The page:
Radioactive cesium measuring 258 times the amount that Japan's government deems safe for consumption has been found in fish near the damaged Fukushima Daiichi nuclear power plant, Japan's Kyodo news agency reported Tuesday.
The Tokyo Electric Power Co. found 25,800 becquerels per kilogram of radioactive cesium in two greenlings in the sea within 20 kilometers of the plant on August 1 – a record for the thousands of Fukushima-area fish caught and tested since the March 2011 earthquake and tsunami that led to a nuclear disaster at the plant, Kyodo reported.
Japan's government considers fish with more than 100 becquerels per kilogram unsafe for consumption. A becquerel is a measurement of radioactive intensity.
TEPCO said it also found limit-exceeding radioactive cesium levels in several other kinds of fish and shellfish during the testing, which happened in the Fukushima area from mid-July to early August, according to Japanese broadcaster NHK.
The finding comes 17 months after the disaster at the plant, which spewed radiation and displaced tens of thousands of residents from the surrounding area. It was the worst nuclear accident since the 1986 Chernobyl disaster in Ukraine.
The owner of the South African mine where 34 people died in a clash with police said Tuesday that it will not discipline workers who fail to return this week, reversing an ultimatum to return to duty or face being fired.
The announcement came a day after a government committee looking into humanitarian aspects of the tragedy told company leaders that such threats were not "in the national interest."
Meanwhile, South Africa's minister of police told a special session of Parliament on Tuesday that authorities had done everything in their power to avoid last week's fatal clash with miners.
"The events of Thursday, 16 August 2012, were not sudden eruption but a culmination of events that were building over months and months," Minister of Police Nathi Mthethwa said, according to a transcript issued by the government. "The South African Police Service is saddened by the events that unfolded on that fateful day. The police did all in their power to avert such a situation."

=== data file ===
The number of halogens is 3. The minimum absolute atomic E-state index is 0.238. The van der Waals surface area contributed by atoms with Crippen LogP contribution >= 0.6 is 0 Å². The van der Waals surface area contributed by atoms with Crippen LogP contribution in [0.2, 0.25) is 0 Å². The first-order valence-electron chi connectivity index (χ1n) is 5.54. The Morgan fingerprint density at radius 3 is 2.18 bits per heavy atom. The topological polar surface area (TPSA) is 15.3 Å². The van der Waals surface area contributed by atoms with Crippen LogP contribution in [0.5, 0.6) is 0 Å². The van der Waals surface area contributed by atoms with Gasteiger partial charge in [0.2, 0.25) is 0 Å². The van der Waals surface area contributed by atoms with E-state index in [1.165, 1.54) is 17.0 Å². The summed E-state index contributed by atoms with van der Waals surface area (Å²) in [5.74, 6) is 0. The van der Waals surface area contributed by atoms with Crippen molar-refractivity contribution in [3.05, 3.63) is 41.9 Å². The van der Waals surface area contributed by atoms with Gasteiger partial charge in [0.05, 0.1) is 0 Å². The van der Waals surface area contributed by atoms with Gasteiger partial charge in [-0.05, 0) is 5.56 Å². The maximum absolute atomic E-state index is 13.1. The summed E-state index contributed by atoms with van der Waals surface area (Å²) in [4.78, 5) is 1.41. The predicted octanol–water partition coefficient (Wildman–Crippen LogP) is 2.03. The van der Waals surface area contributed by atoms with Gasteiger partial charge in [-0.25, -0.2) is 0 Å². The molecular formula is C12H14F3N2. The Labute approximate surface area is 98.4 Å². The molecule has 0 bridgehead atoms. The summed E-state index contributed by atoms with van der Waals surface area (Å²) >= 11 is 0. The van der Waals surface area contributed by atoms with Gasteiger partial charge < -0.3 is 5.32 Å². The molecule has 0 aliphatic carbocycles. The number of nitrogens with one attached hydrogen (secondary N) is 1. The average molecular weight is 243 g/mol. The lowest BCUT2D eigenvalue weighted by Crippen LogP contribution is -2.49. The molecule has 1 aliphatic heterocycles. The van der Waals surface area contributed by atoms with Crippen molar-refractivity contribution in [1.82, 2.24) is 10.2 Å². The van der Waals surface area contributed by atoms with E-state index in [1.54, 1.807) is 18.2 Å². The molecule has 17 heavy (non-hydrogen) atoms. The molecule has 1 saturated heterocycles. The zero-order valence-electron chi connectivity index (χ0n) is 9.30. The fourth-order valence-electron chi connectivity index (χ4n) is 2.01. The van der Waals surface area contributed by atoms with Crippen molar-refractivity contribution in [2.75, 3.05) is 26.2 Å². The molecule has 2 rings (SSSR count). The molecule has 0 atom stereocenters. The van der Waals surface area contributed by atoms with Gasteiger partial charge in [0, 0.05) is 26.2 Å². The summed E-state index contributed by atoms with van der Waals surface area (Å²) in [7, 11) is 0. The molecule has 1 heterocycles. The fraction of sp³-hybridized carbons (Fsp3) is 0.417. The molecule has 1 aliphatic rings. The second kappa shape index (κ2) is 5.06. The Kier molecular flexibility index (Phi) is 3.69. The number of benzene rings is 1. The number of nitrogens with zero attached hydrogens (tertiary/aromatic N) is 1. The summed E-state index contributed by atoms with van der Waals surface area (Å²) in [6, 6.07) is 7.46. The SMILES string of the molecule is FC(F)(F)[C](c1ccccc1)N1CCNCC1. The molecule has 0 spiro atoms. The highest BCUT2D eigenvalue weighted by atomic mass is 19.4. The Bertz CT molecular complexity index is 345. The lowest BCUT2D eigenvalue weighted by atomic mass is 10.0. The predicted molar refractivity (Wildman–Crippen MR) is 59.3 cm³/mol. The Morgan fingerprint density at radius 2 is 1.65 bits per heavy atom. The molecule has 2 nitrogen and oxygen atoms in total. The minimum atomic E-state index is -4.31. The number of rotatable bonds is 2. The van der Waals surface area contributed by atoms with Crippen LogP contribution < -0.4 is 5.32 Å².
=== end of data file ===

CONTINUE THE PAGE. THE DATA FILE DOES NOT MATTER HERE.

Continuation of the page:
[Updated at 12:36 p.m. ET] The body parts found in two Toronto area waterways in the past week belong to Guang Hua Liu, a 41-year-old woman from Toronto, police said Tuesday.
Liu was last seen on Friday, August 10, Peel Regional Police Inspector George Koekkoek said, according to a report from CNN affiliate CTV.
Liu was a Canadian citizen of Chinese descent who once owned a spa in Toronto, according to CTV.
Police have no suspects in the case, Koekkoek said, according to a report from the Toronto Star.
She had three children, one now an adult and two others who live with their father, CTV cited Koekkoek as saying.
[Posted at 10:08 a.m. ET] Police in the Toronto area were executing search warrants in the case of body parts found in two waterways in the past week, according to local news reports on Tuesday.
The parts – a head and foot found in the Credit River in Mississauga last Wednesday and Thursday, and an arm, two calves and a thigh found in West Highlands Creek in Toronto over the weekend – are likely from the same person, police said, according to a report in the Toronto Star. The two sites are about 60 kilometers (37 miles) apart.
"We have a female victim who unfortunately we’ve been able to find portions of her body in two jurisdictions," Peel Regional Police Sgt. Pete Brandwood said Monday, according to a report from CNN affiliate CBC.
He said there are "obvious similarities between the discovery of those body parts in Toronto and the recent discovery of our body parts here in Peel," the CBC reported.
Five children, ages 2 to 13, died when an SUV they were riding in blew a tire and crashed on a Texas highway, police said.
A dozen people were packed into the 2003 GMC Envoy on Monday, on the way to a family outing at Splash Kingdom water park in Canton, Texas, according to Trooper Jean Dark of the Texas Department of Public Safety.
Driver Federico Acuna lost control when the right rear tire exploded on Interstate 20 just outside Canton in Van Zandt County on Monday afternoon, Dark said. Acuna apparently overcorrected and the vehicle flipped, she said.
None of the children who died was wearing a seat belt, Dark said.
Romanian President Traian Basescu will officially return to office after the country's top court ruled Tuesday that a referendum to remove him was invalid.
The nation-wide impeachment effort last month had appeared to be heading for failure because turnout was below 50%.
Prime Minister Victor Ponta made a last-ditch effort Monday to get the Constitutional Court to approve the referendum by submitting new voter lists, but the court said Tuesday the vote was not valid.